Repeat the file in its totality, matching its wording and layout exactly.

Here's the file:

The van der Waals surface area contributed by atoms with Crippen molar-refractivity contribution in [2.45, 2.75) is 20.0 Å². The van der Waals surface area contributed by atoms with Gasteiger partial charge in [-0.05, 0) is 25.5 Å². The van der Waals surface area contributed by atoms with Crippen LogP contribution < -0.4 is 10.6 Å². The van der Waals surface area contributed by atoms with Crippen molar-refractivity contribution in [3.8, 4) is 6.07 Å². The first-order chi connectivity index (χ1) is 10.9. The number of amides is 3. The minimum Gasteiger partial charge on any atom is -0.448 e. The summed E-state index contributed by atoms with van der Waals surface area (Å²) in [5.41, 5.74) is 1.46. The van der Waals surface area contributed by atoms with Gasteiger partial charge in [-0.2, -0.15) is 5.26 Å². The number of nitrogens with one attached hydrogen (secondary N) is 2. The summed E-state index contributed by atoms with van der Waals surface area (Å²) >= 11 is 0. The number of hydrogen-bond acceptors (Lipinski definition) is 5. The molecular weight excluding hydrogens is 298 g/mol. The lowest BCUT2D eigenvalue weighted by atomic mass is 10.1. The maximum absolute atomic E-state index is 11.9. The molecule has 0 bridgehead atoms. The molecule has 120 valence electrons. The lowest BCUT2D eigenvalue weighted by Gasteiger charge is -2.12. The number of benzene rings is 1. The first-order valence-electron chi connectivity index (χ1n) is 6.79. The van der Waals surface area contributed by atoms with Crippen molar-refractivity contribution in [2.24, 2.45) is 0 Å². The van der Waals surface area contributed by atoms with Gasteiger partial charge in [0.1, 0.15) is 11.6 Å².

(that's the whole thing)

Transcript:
The van der Waals surface area contributed by atoms with Crippen molar-refractivity contribution in [2.45, 2.75) is 20.0 Å². The van der Waals surface area contributed by atoms with Gasteiger partial charge in [-0.05, 0) is 25.5 Å². The van der Waals surface area contributed by atoms with Crippen LogP contribution < -0.4 is 10.6 Å². The van der Waals surface area contributed by atoms with Crippen molar-refractivity contribution in [3.8, 4) is 6.07 Å². The first-order chi connectivity index (χ1) is 10.9. The number of amides is 3. The minimum Gasteiger partial charge on any atom is -0.448 e. The summed E-state index contributed by atoms with van der Waals surface area (Å²) in [5.41, 5.74) is 1.46. The van der Waals surface area contributed by atoms with Gasteiger partial charge in [-0.2, -0.15) is 5.26 Å². The number of nitrogens with one attached hydrogen (secondary N) is 2. The summed E-state index contributed by atoms with van der Waals surface area (Å²) >= 11 is 0. The number of hydrogen-bond acceptors (Lipinski definition) is 5. The molecular weight excluding hydrogens is 298 g/mol. The lowest BCUT2D eigenvalue weighted by atomic mass is 10.1. The maximum absolute atomic E-state index is 11.9. The molecule has 0 bridgehead atoms. The molecule has 120 valence electrons. The lowest BCUT2D eigenvalue weighted by Gasteiger charge is -2.12. The number of benzene rings is 1. The first-order valence-electron chi connectivity index (χ1n) is 6.79. The van der Waals surface area contributed by atoms with Crippen molar-refractivity contribution in [2.24, 2.45) is 0 Å². The van der Waals surface area contributed by atoms with Gasteiger partial charge in [0.1, 0.15) is 11.6 Å².